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Definition and development of functional barriers for the use of recycled materials in multilayer food packaging

TECHNOLOGICAL WATCH

Type of information: NEWS

In this section, you can access to the latest technical information related to the BANUS project topic.

'Latte levy' recommended by MPs to counter parlous rate of takeaway coffee cup recycling

Parliament’s Environmental Audit Committee has added to its New Year recycling recommendations with plans for cafés to implement a 25p charge for take-away coffee cups.

After the widely-perceived success of the five pence carrier bag charge, attention has turned to the 99 per cent of cups sold by the likes of Costa, owned by Whitbread; or Café Ritazza and Starbucks, operated by SSP Group or Starbucks UK Ltd, which go straight to landfill.

The MPs have suggested cafés charge a ‘latte levy’ on the cups to reduce litter and encourage busy coffee drinkers to fill a reusable container.

The paper cups are laminated with a plastic sheeting, to waterproof the containers and stop the hot drinks leaking onto customer’s hands. The multi-layer material prevents the cup being recycled in solely paper or plastics recycling streams.

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Coffee cup recycling - only one per cent of takeaway cups are recycled in the UK.

Mary Creagh, Labour MP for Wakefield and the environment committee’s chair, said the government had “sat on its hands” over the tide of takeaway drinks cups, with half a million littered every day: “The [five pence] plastic bag charge is proof that charges are highly effective at reducing packaging waste. We urge the government to introduce a 25p charge on disposable cups. Coffee shops have been pulling the wool over customers’ eyes, telling us their cups can be recycled, when less than one per cent are.

“The government should set a target for all disposable coffee cups to be recycled by 2023. If a sustainable recycling system for disposable coffee cups cannot be set up by this date, they should be banned.”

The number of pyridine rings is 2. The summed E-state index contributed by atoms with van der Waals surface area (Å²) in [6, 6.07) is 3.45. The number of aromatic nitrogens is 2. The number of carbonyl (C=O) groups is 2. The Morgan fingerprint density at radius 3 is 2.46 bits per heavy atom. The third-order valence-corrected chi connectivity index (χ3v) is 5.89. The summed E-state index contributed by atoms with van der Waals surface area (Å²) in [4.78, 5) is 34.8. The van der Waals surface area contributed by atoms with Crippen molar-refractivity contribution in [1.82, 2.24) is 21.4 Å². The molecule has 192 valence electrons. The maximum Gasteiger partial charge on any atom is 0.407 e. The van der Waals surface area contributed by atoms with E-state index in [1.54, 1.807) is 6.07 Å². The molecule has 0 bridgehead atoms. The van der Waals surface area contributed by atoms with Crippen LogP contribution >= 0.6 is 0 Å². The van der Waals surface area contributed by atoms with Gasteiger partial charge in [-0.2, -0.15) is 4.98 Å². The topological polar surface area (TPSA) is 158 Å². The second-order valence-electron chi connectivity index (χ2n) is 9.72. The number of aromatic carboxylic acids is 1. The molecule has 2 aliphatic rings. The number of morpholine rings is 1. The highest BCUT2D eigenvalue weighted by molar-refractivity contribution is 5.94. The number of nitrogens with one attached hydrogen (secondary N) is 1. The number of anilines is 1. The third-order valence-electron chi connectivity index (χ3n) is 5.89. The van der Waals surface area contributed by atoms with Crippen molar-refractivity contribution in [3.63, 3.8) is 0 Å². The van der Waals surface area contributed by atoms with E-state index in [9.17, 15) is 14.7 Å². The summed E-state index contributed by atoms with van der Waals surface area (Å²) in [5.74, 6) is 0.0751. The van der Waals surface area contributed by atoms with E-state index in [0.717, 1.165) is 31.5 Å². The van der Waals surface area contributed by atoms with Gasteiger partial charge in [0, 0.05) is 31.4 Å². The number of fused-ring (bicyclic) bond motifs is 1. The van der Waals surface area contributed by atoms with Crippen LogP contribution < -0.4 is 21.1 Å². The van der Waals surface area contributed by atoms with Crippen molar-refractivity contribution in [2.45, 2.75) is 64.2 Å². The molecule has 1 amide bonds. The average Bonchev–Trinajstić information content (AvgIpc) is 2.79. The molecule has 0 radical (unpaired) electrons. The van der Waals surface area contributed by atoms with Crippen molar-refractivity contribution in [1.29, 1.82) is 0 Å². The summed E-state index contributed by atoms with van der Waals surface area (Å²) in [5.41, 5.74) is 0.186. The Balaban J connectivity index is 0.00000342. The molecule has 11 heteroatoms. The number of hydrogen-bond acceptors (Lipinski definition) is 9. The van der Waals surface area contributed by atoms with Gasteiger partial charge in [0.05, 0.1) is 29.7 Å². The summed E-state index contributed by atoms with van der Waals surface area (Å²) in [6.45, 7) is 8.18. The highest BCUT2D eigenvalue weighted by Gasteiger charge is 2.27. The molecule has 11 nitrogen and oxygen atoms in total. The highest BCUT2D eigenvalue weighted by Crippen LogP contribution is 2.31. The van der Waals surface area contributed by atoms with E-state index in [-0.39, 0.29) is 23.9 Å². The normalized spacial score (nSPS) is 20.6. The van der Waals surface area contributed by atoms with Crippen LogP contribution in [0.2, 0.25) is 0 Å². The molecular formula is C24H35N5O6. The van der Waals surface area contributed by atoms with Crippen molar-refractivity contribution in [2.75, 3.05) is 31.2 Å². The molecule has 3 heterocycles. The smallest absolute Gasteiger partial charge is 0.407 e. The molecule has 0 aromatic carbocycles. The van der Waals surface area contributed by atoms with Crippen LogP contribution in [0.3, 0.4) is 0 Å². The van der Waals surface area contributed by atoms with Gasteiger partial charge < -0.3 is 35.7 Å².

David Palmer-Jones, Chief Executive Officer of Suez Recycling UK, said: “Taxes on takeaway coffee cups may provide a helpful nudge to consumers to abandon a throw-away culture, but for lasting change, proposals like these need to be part of wider, joined-up reform that shifts the burden of responsibility for all forms of packaging content, recyclability and ultimately their collection, back to the producer.

“Disposable coffee cups may only represent a small fraction of the national annual tonnage of card and plastics produced which are lost from our recycling streams, but they leave the worst taste reminder of how on-the-go consumption can result in needless waste of our precious natural resources.”

Huhtamaki, the Finnish foodservice company responsible for the largest share of takeaway cups made in the UK, started a project late in 2017 to improve recycling availability for the cups alongside the largest food and drinks outlet firms. Neil Whittall, its Head of Coffee, said: “Whilst paper cups are fully recyclable, the industry recognises that many are not being recycled because of a lack of collection facilities. Companies across the industry have been working to address this barrier and increase cup recycling.

“By generating greater volumes of cups for recycling this will create a market for the material, making cups more attractive to waste management companies and creating the potential for more schemes to be introduced to collect cups from a much wider range of locations such as offices and high street locations.”

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This project has received funding from the European Union’s Seventh Framework Programme for Research, technological development and demonstration (FP7/2007-2013) under grant agreement n° [606572].

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